wwd Business Features Fashion Features Technology

What Does the Metaverse Mean for E-commerce?

As brands and retailers look to the future, a new frontier, called the Metaverse, holds opportunities that are largely unknown. Now at a tipping point, some experts project this new reality of virtual goods, gaming and entertainment could represent more than $82 billion by 2025, with consumers already showing interest and a sure comfort to take part.

According to experts at Scalefast, the global e-commerce solution, this holiday season will likely propel retailers even further into the metaverse and jumpstart the revenue potential of virtual worlds with expectations for consumers to gift virtual products and events (in part due to ongoing supply chain issues).

But as companies navigate this new world, what can they expect in the near future?

Here, Dan Wallace-Brewster, senior vice president at Scalefast, talks to WWD about understanding the Metaverse, its impact on retail, the value proposition of NFTs and how brands should be incorporating the Metaverse into strategies.

Related Galleries

WWD: In your own words, what is the metaverse?

Dan Wallace-Brewster: My generation can probably best relate to the metaverse through the Matrix movie franchise — removing the dystopian themes, it’s an artificial environment for humans and computers to interact without the limits or definitions of the physical world. It has been around for decades but is only now reaching a tipping point with the broader market because of widely available high-speed broadband and processors that support a realistic, bug-free experience.

scalefast

Dan Wallace-Brewster, senior vice president of marketing at Scalefast. Courtesy Image.

WWD: How could the metaverse impact retail in the near future and how are shoppers already displaying comfort with purchases in the advanced digital reality?

D.W.B.: The growing acceptance and value placed on cryptocurrencies is just one factor of consumers gaining comfort with the entire concept of intangible cash and goods. While gaming and entertainment has been at this for a while, retailers are at the beginning of their metaverse journey.

First, there had to be a credible market that demanded this gap be filled. Second, platforms had to enable safe transactions between buyers and sellers (or creators) of marketable products — almost like virtual malls. Roblox, for example, has started to navigate this around their own virtual currency, Robux, and brands that are eager to sell a virtual version of their existing products.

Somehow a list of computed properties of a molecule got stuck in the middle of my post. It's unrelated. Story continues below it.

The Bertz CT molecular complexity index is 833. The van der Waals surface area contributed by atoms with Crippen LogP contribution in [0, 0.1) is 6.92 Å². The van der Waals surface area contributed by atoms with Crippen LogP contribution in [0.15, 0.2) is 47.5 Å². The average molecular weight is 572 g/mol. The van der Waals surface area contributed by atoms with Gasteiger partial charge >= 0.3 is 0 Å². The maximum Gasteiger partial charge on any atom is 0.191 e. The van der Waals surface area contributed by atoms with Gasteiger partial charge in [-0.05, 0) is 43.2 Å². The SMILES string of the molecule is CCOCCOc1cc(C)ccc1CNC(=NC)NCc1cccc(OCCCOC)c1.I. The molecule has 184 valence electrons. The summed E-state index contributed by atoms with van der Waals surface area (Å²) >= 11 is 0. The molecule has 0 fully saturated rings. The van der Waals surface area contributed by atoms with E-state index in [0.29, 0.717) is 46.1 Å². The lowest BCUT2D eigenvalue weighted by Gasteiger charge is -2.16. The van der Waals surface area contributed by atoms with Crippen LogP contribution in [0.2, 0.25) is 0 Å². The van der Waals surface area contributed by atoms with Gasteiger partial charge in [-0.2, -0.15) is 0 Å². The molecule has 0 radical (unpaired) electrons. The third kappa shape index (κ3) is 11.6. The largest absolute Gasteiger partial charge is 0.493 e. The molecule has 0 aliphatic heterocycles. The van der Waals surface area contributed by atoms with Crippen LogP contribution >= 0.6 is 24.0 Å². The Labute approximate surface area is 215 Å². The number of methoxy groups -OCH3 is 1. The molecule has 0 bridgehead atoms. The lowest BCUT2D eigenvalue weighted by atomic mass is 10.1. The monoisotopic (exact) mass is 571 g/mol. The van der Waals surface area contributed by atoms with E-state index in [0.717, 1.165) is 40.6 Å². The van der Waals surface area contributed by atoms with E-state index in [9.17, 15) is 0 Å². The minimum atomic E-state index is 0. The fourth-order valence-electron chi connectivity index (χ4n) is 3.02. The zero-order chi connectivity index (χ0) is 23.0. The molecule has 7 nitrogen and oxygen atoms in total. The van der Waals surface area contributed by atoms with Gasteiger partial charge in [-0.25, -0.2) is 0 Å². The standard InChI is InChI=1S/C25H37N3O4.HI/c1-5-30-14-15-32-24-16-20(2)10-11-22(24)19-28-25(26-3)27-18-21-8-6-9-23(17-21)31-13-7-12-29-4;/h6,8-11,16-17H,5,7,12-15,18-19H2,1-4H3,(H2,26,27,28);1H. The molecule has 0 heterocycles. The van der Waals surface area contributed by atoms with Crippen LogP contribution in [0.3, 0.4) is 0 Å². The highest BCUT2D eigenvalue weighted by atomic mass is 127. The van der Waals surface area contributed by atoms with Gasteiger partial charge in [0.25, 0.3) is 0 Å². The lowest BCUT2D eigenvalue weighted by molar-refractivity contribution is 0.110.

More importantly, gaming has hit a critical mass of cross-demographic players that will buy that product.

WWD: From your perspective, what are the opportunities for retail in the metaverse?

D.W.B.: Eventually, themed or branded metaverses could exist side-by-side, bridged by retail platforms that provide portability of virtual goods and currencies from one world to another. After a period of mass corporatization, entrepreneurs and creators will have access to millions of users from which they can build virtual products, creating something unique that the public has never seen before. Without manufacturing and distribution, creators will be closer to their customers than ever. Selling through third parties will become the exception, not the rule, and business models will change to better suit the new marketplace.

WWD: How should brands be incorporating the metaverse into their strategy for the future?

D.W.B.: As with any shopping experience, the focus must always begin with the customer. Brands and retailers need to assure consumers of an excellent experience from start to finish — an old concept that will face new challenges in the metaverse. Avatars in virtual reality don’t have the same physical attributes that define their real-world style or preferences. Without limitations set on them by society, geographical location or genetics, consumers will be able to create and operate as beings outside of their physical reality. As they spend more time socializing, learning, shopping and experiencing life within the metaverse, individual avatars will develop their own needs, interests and styles.